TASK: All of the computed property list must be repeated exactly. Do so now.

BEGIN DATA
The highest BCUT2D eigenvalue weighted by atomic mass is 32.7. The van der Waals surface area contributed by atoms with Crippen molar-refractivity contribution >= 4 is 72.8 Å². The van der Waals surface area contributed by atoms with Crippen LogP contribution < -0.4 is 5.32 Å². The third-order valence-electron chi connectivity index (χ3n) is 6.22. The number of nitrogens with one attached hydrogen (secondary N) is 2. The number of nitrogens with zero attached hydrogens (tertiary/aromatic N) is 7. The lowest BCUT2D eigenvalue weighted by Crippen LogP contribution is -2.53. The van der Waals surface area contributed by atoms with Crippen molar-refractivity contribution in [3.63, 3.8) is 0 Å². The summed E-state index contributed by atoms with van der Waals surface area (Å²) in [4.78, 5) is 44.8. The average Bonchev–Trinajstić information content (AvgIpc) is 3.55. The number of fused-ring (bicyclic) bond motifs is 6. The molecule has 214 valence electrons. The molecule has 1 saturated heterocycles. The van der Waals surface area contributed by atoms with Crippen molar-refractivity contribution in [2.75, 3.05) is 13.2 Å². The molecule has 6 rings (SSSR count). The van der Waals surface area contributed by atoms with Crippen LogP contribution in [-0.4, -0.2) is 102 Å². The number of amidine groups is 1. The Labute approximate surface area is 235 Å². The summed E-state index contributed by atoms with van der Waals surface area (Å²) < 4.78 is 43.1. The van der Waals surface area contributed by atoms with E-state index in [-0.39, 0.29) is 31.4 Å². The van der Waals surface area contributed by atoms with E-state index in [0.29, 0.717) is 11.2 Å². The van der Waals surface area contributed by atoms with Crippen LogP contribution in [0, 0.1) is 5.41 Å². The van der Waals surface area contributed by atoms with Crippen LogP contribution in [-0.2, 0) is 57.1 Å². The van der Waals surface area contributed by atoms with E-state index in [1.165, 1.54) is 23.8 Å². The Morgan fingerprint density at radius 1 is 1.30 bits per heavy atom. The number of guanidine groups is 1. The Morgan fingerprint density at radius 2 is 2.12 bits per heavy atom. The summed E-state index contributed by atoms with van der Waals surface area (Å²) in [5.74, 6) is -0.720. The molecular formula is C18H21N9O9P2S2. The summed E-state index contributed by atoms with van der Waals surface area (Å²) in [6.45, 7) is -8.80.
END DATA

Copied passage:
The highest BCUT2D eigenvalue weighted by atomic mass is 32.7. The van der Waals surface area contributed by atoms with Crippen molar-refractivity contribution >= 4 is 72.8 Å². The van der Waals surface area contributed by atoms with Crippen LogP contribution < -0.4 is 5.32 Å². The third-order valence-electron chi connectivity index (χ3n) is 6.22. The number of nitrogens with one attached hydrogen (secondary N) is 2. The number of nitrogens with zero attached hydrogens (tertiary/aromatic N) is 7. The lowest BCUT2D eigenvalue weighted by Crippen LogP contribution is -2.53. The van der Waals surface area contributed by atoms with Crippen molar-refractivity contribution in [3.63, 3.8) is 0 Å². The summed E-state index contributed by atoms with van der Waals surface area (Å²) in [4.78, 5) is 44.8. The average Bonchev–Trinajstić information content (AvgIpc) is 3.55. The number of fused-ring (bicyclic) bond motifs is 6. The molecule has 214 valence electrons. The molecule has 1 saturated heterocycles. The van der Waals surface area contributed by atoms with Crippen molar-refractivity contribution in [2.75, 3.05) is 13.2 Å². The molecule has 6 rings (SSSR count). The van der Waals surface area contributed by atoms with Crippen LogP contribution in [-0.4, -0.2) is 102 Å². The number of amidine groups is 1. The Labute approximate surface area is 235 Å². The summed E-state index contributed by atoms with van der Waals surface area (Å²) < 4.78 is 43.1. The van der Waals surface area contributed by atoms with E-state index in [-0.39, 0.29) is 31.4 Å². The van der Waals surface area contributed by atoms with E-state index in [0.29, 0.717) is 11.2 Å². The van der Waals surface area contributed by atoms with Crippen LogP contribution in [0, 0.1) is 5.41 Å². The van der Waals surface area contributed by atoms with Crippen LogP contribution in [-0.2, 0) is 57.1 Å². The van der Waals surface area contributed by atoms with E-state index in [1.165, 1.54) is 23.8 Å². The Morgan fingerprint density at radius 1 is 1.30 bits per heavy atom. The number of guanidine groups is 1. The Morgan fingerprint density at radius 2 is 2.12 bits per heavy atom. The summed E-state index contributed by atoms with van der Waals surface area (Å²) in [5.74, 6) is -0.720. The molecular formula is C18H21N9O9P2S2. The summed E-state index contributed by atoms with van der Waals surface area (Å²) in [6.45, 7) is -8.80.